Brandon may host medical marijuana dispensary

BRANDON — Brandon may be the site of the next medical marijuana dispensary in the state of Vermont.
Alexandra Ford of Rutland County Organics has been in negotiation with Chuck Mitchell Properties regarding the lease of a 6,700-square-foot building at 84 Lover’s Lane in Brandon. Built in 2008, the structure housed a wood furniture manufacturing facility operated by Mitchell until late last year.
The property is currently in the rural development zone and is permitted for light wood manufacturing. Ford has filed for a change of use to a licensed medical marijuana dispensary and manufacturing facility. The town Development Review Board will consider the application at a hearing on Feb. 19. The meeting will be held at the Brandon Rescue Squad building on Route 7 at 7 p.m.
The Vermont Medical Marijuana law of 2004 allows for up to four dispensaries statewide to serve almost 500 patients on the state registry. There are currently two dispensaries up and running, one in Burlington and one in Waterbury. Ford said there are almost 200 patients on the state registry living in four southern counties of Vermont who are unable to access the more northern dispensaries.
As of Feb. 1, there were 39 patients on the registry living in Rutland County and 36 patients in Addison County, according to Lindsey Wells, the Medical Marijuana Program Administrator with the Vermont Criminal Information Center. She said her office has no applications for medical marijuana dispensaries in Addison County.
By law, a patient must suffer from a “debilitating medical condition” in order to qualify for the medical marijuana registry. State law allows patients suffering from illnesses such as cancer, AIDS, HIV, glaucoma, multiple sclerosis, wasting disease, or Parkinson’s disease to access medical marijuana in order to alleviate their symptoms and improve their quality of life. Patients must have the approval of a physician they have been seeing for at least six months, who authorizes the use of medical marijuana for the patient once all other avenues have been exhausted. Patients must be screened by the Department of Public Safety, submit to a background check and agree to no-knock searches by law enforcement before being accepted onto the state registry.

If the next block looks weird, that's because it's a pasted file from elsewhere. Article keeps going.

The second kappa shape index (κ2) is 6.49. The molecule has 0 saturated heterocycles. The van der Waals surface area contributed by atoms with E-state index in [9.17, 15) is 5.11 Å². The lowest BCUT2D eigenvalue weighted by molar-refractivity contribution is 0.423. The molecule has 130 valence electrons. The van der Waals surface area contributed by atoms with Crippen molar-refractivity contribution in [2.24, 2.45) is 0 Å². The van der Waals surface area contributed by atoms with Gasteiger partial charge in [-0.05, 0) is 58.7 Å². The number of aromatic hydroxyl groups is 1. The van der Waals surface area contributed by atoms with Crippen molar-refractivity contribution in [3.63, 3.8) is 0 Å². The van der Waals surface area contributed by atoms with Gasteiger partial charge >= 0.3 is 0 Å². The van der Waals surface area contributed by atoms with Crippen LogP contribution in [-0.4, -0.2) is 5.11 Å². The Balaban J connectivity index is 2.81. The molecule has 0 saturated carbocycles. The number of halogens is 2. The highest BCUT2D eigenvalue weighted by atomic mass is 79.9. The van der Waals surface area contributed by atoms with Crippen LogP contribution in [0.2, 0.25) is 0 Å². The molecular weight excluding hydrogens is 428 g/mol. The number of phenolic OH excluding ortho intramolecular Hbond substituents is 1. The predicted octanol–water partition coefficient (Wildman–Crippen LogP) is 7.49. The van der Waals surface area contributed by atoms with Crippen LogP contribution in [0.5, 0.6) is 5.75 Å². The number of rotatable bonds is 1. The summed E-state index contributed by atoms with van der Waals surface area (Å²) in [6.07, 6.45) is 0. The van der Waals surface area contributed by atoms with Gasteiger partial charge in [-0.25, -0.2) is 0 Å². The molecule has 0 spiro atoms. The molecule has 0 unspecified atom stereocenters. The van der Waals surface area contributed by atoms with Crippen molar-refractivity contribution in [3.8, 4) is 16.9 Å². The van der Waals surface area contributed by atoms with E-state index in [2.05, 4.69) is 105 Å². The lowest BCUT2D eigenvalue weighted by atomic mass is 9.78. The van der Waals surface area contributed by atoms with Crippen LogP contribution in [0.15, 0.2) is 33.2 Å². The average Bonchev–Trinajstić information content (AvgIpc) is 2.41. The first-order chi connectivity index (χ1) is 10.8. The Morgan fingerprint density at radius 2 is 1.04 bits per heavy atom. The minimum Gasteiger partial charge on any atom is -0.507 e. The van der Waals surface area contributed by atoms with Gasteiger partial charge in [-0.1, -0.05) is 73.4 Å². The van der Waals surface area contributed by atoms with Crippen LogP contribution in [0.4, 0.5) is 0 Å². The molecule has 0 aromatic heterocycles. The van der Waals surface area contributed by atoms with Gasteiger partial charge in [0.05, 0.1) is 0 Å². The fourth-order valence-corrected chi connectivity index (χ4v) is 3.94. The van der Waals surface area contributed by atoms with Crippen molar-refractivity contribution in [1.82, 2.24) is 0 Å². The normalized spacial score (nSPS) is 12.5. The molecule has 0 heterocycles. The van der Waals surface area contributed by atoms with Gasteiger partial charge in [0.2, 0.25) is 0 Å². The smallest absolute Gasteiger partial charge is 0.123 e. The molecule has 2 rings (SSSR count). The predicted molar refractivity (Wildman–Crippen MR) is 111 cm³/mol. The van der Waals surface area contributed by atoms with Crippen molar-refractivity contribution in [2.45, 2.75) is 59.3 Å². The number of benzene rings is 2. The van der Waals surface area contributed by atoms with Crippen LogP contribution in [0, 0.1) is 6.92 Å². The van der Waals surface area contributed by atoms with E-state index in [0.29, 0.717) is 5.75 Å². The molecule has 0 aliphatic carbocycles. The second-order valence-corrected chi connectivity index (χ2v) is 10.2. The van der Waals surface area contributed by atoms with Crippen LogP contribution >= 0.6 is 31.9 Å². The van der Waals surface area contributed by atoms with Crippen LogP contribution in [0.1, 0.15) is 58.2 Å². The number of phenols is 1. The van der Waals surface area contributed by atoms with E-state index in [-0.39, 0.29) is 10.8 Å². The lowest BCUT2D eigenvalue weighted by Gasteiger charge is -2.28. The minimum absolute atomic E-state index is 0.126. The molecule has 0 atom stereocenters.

The dispensaries operate under the authority of the state Department of Public Safety. They must operate by appointment-only, and only one patient at a time can be seen. The facility must be equipped with surveillance and alarm equipment, including video surveillance cameras and motion detecting lights. Ford said she would require at least 3,000 square feet of self-contained space where the marijuana would be both grown and distributed. She also needs at least a 400-amp power supply to run the grow lights.
The rub is that while the medical marijuana dispensaries and the use of medical marijuana by those on the registry is legal in Vermont, it’s still illegal under federal law. But the Legislature did make a provision of the 2004 medical marijuana law stating that towns in which a dispensary is located cannot be prosecuted under state law. But the law also allows towns to opt out of the program.
Despite the restrictive nature of the law, officials in Rutland City, Wallingford, Fair Haven and Stowe were quick to vote against allowing such facilities in their municipalities last fall.
But in December, after a number of meetings on the topic including a personal pitch by Ford, the Pittsford selectboard voted 3-2 not to ban a medical marijuana dispensary from town limits.
The Brandon selectboard is taking a different approach. Because there is no town bylaw, ordinance or regulation in effect that prohibits the existence of a medical marijuana facility in Brandon, the board has left the matter up to Town Zoning Administrator Tina Wiles, who instructed Ford in a Jan. 9 letter that she would need to file for a change of use.
Ford has been scouting locations for the dispensary since last September when she received conditional certification from the state, and the clock is ticking. She only has six months from the Sept. 25 date of that certification to find a suitable location for a dispensary, which gives her until March 25. She has been working with Wiles and town Economic Development Officer Steve Beck to find possible locations in Brandon since last month.
Reached by phone last week, Ford is cautiously optimistic that the town permitting process will go well.
“We’re a less intrusive use than what’s there,” Ford said of the furniture shop. “It should go smoothly, but you never know.”
Ford said she anticipates seeing between two and five patients a day. She said it has been a pleasure working with officials in Brandon.
“We just think Brandon has been fabulous,” she said. “We think we have a spot that will be private yet accessible to our patients. We’re very excited.”
If all goes well, Ford said in a few years she would relocate the clinic part of the dispensary to a separate location and keep the grow operation on Lover’s Lane.

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